Switching from one platform to another is undoubtedly a daunting task. It’s a journey laden with challenges, as habits from the previous system tend to cling on, creating a tug-of-war between familiarity and the unknown.
My own computing odyssey commenced with Windows and later traversed Linux before I made the leap to macOS. My primary tool for intricate video editing tasks has been the Mac Mini M1 for the past three years. Through this transformative period, I’ve encountered numerous surprises, pitfalls, and invaluable lessons in adapting my Windows-centric mindset to the Mac environment.
In this article, I want to share my insights, revelations, and the unique nuances I’ve discovered while transitioning from Windows to the Mac. I hope these experiences guide others embarking on a similar journey, making their transition as seamless and enriching as possible.
So here we go.
1. Renaming Folders and Opening Them:
On macOS, pressing the Enter key renames a file or Folder, it doesn’t open it as is the case in Windows. Also, you can do the same by clicking on the folder name once and waiting for a moment, then clicking again. This allows you to rename the folder directly. To open a folder without renaming using the keyboard, you can press Command (⌘) + Down Arrow or use the “Open” option from the right-click menu.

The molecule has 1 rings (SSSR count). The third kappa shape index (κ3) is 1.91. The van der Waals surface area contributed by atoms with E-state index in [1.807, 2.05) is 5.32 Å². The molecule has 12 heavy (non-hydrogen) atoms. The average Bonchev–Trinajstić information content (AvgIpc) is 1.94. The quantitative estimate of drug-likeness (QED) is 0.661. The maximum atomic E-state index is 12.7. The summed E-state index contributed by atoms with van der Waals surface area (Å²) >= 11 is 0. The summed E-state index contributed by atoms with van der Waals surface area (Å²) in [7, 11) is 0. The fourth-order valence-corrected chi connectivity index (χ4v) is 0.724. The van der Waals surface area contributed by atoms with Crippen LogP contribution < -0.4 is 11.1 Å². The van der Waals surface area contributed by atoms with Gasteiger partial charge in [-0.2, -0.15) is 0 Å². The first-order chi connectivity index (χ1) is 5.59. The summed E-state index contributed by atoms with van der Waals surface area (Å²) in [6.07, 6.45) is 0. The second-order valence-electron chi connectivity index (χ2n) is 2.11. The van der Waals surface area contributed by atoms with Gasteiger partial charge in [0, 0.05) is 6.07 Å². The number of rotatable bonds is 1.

2. Deleting Files and Folders:
To delete a file or folder on macOS, you press Command (⌘) + Delete. It moves the file or folder to the Trash. In Windows, you simply press the Delete Key to delete a file or folder. To permanently delete a file or folder, you can empty the Trash, which is similar to the Recycle Bin in Windows.
3. Cut, copy and Paste